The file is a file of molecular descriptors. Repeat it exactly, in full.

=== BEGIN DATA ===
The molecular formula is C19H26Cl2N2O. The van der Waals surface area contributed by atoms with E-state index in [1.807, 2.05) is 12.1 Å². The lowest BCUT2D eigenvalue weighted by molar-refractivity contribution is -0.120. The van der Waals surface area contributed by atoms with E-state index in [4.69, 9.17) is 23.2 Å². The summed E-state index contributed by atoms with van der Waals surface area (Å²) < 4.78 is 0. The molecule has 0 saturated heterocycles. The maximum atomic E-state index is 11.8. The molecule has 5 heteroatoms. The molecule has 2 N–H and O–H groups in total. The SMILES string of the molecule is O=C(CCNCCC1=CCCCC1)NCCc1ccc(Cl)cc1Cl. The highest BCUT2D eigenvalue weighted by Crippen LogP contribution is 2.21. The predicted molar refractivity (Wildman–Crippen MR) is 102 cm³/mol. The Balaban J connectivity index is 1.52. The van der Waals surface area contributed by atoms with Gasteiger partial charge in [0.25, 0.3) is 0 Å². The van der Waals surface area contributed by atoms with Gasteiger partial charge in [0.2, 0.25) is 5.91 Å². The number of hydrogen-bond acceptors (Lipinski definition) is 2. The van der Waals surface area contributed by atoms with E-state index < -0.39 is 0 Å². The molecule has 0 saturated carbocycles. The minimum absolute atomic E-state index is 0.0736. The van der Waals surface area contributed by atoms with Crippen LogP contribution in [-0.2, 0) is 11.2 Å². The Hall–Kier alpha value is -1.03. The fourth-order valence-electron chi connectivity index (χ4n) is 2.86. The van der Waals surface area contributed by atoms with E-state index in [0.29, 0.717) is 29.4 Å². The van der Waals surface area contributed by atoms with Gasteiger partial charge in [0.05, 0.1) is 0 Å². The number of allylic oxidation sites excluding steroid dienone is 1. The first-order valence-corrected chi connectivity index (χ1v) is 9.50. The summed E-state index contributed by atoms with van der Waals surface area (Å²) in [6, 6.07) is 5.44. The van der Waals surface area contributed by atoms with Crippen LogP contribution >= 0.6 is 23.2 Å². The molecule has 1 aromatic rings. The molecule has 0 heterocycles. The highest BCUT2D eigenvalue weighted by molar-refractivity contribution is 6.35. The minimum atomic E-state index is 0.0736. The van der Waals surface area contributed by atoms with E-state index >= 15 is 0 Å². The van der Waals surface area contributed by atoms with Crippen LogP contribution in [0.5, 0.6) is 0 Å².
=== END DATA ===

The molecular formula is C19H26Cl2N2O. The van der Waals surface area contributed by atoms with E-state index in [1.807, 2.05) is 12.1 Å². The lowest BCUT2D eigenvalue weighted by molar-refractivity contribution is -0.120. The van der Waals surface area contributed by atoms with E-state index in [4.69, 9.17) is 23.2 Å². The summed E-state index contributed by atoms with van der Waals surface area (Å²) < 4.78 is 0. The molecule has 0 saturated heterocycles. The maximum atomic E-state index is 11.8. The molecule has 5 heteroatoms. The molecule has 2 N–H and O–H groups in total. The SMILES string of the molecule is O=C(CCNCCC1=CCCCC1)NCCc1ccc(Cl)cc1Cl. The highest BCUT2D eigenvalue weighted by Crippen LogP contribution is 2.21. The predicted molar refractivity (Wildman–Crippen MR) is 102 cm³/mol. The Balaban J connectivity index is 1.52. The van der Waals surface area contributed by atoms with Gasteiger partial charge in [0.25, 0.3) is 0 Å². The van der Waals surface area contributed by atoms with Gasteiger partial charge in [0.2, 0.25) is 5.91 Å². The number of hydrogen-bond acceptors (Lipinski definition) is 2. The van der Waals surface area contributed by atoms with E-state index < -0.39 is 0 Å². The molecule has 0 saturated carbocycles. The minimum absolute atomic E-state index is 0.0736. The van der Waals surface area contributed by atoms with Crippen LogP contribution in [-0.2, 0) is 11.2 Å². The Hall–Kier alpha value is -1.03. The fourth-order valence-electron chi connectivity index (χ4n) is 2.86. The van der Waals surface area contributed by atoms with E-state index in [0.29, 0.717) is 29.4 Å². The van der Waals surface area contributed by atoms with Gasteiger partial charge in [0.05, 0.1) is 0 Å². The number of allylic oxidation sites excluding steroid dienone is 1. The first-order valence-corrected chi connectivity index (χ1v) is 9.50. The summed E-state index contributed by atoms with van der Waals surface area (Å²) in [6, 6.07) is 5.44. The van der Waals surface area contributed by atoms with Crippen LogP contribution >= 0.6 is 23.2 Å². The molecule has 1 aromatic rings. The molecule has 0 heterocycles. The highest BCUT2D eigenvalue weighted by molar-refractivity contribution is 6.35. The minimum atomic E-state index is 0.0736. The van der Waals surface area contributed by atoms with E-state index >= 15 is 0 Å². The van der Waals surface area contributed by atoms with Crippen LogP contribution in [0.5, 0.6) is 0 Å².